ated by it. The glass men are nearer the truth than
the men of science.
I hear Barrett's sawmill 1 running by night to improve
the high water. Then water is at work, another devourer
of wood. These two wild forces let loose against na-
ture. It is a hollow, galloping sound; makes tearing
work, taming timber, in a rude Orphean fashion pre-
paring it for dwellings of men and musical instruments,
perchance. I can imagine the sawyer, with his lanthor
and his bar in hand, standing by, amid the shadows
cast by his light. There is a sonorous vibration and
ring to it, as if from the nerves of the tortured log. Tear-
ing its entrails.
I go forward. The rabbit goes off from the wood-side
with a squeak and bounce. I hear him strike the ground
each time. He squeaks once like an alarmed bird. The
rocks are very slightly warm, perhaps because it is not
cold enough to-night, and it is a very little colder in the
The moon is just rising (9.30). She has not yet freed
1 Vide p. [151].


herself from the clouds of earth and reached the clear
and serene heavens.
No nighthawks heard yet.
I stand by the bubbling frogs (dreamers at a distance).
They are sometimes intermittent, with a quavering. I
hear betweenwhiles a little bird-like conversation be-
tween them. It is evidently their wooing.

May 6. 3 P. M. -To Conantum.
Heard the first warbling vireo this morning on the
elms. This almost makes a summer. Heard also, as I
sat at my desk, the unusual low of cows being driven
to their country pastures. Sat all day with the window
open, for the outer air is the warmest. The balm-of-
Gilead was well blossomed out yesterday, and has been
for three or four days probably. The woods seen a mile
off in the horizon are more indistinct yesterday and to-
day, these two summer-like days (it is a summer heat),
the green of the pines being blended with the gray or
ash of the deciduous trees; partly, perhaps, because the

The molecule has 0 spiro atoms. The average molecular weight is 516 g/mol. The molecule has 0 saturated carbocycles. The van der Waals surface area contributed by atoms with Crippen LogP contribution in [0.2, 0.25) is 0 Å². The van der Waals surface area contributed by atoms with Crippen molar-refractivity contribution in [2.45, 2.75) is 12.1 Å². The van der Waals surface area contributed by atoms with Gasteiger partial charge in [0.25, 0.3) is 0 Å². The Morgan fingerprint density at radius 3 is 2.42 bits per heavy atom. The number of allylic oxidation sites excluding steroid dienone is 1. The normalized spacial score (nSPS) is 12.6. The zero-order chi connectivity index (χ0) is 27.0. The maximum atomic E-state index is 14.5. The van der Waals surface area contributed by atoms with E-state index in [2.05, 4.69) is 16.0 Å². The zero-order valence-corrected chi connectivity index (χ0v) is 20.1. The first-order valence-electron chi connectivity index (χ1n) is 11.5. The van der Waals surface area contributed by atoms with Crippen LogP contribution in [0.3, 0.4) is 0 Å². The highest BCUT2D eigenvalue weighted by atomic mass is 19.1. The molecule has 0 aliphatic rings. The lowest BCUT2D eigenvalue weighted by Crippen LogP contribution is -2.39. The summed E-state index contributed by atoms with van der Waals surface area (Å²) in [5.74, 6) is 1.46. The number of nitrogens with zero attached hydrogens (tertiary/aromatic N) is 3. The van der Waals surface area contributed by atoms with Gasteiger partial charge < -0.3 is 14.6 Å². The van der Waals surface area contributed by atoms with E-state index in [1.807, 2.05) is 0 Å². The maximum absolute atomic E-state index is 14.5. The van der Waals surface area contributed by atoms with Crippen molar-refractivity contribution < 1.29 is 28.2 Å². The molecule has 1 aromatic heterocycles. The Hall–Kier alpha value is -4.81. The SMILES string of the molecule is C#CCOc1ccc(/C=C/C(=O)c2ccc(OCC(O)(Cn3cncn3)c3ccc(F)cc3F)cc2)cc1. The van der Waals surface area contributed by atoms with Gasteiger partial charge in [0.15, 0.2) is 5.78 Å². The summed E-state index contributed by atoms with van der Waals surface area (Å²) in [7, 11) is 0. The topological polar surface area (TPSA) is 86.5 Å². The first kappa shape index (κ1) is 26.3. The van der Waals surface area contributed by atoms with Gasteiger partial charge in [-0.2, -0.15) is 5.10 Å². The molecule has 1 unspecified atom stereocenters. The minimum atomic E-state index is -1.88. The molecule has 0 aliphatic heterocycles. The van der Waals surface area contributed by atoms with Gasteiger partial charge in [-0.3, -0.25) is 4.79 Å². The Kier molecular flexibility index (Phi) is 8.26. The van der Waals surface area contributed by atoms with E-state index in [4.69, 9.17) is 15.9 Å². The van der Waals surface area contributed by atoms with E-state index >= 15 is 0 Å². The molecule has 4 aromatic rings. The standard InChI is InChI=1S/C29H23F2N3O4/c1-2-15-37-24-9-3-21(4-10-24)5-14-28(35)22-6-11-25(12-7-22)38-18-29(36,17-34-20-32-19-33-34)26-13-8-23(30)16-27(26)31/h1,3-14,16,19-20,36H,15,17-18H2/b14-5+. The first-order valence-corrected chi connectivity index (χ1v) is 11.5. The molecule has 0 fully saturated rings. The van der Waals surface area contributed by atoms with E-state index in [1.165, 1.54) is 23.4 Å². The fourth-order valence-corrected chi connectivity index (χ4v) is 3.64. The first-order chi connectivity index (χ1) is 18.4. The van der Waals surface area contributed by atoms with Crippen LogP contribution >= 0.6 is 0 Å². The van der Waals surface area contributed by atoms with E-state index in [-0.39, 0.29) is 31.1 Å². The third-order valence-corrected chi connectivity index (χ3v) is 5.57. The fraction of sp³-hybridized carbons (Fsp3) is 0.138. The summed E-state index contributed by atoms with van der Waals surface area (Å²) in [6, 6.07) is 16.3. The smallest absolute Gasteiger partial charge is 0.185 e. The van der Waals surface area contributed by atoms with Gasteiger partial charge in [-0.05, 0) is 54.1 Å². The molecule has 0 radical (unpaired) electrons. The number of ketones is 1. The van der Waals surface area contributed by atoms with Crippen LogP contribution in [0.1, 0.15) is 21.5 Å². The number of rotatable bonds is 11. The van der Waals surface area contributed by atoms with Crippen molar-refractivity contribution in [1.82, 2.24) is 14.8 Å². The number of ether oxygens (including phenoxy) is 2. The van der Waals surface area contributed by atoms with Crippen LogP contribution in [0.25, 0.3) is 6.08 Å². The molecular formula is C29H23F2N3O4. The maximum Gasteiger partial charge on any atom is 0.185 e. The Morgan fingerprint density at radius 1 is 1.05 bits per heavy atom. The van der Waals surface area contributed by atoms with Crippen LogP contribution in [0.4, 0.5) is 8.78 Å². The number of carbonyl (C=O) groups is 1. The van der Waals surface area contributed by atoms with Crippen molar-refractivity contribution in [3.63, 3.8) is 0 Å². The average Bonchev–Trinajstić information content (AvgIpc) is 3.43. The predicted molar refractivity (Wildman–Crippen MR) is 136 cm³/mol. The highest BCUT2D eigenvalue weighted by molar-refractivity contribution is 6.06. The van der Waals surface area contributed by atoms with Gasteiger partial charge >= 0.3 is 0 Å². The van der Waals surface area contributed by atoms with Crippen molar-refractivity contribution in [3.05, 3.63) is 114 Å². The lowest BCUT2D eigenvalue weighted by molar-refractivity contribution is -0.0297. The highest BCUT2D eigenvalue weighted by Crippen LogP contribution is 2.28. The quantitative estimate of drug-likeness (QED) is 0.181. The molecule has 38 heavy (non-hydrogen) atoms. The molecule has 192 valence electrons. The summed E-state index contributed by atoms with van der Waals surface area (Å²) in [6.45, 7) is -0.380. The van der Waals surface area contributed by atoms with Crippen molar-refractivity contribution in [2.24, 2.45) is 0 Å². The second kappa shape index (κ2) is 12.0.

fine haze in the air is the color of the twigs, and partly
because the buds are expanded into leaves on many;
but this last cause is hardly admissible. Now the wasps
have come.
My dream frog turns out to be a toad. I watched
half a dozen a long time at 3.30 this afternoon in Hub-
bard's Pool, where they were frogging ( ?) lustily. They
sat in the shade, either partly in the water, or on a
stick; looked darker and narrower in proportion to their
length than toads usually do, and moreover are aquatic.
I see them jump into the ditches as I walk. After an



[MAY 5

interval of silence, one appeared to be gulping the
wind into his belly, inflating himself so that he was con-
siderably expanded; then he discharged it all into his
throat while his body or belly collapsed suddenly, ex-
panding his throat to a remarkable size. Was nearly a
minute inflating itself; then swelled out its sac, which
is rounded and reminded me of the bag to a work-
table, holding its head up the while. It is whitish
specked (the bag) on a dull bluish or slate ground,
much bigger than all the rest of the head, and nearly
an inch in diameter. It was a ludicrous sight, with their
so serious prominent eyes peering over it; and a deafen-
ing sound, when several were frogging at once, as I was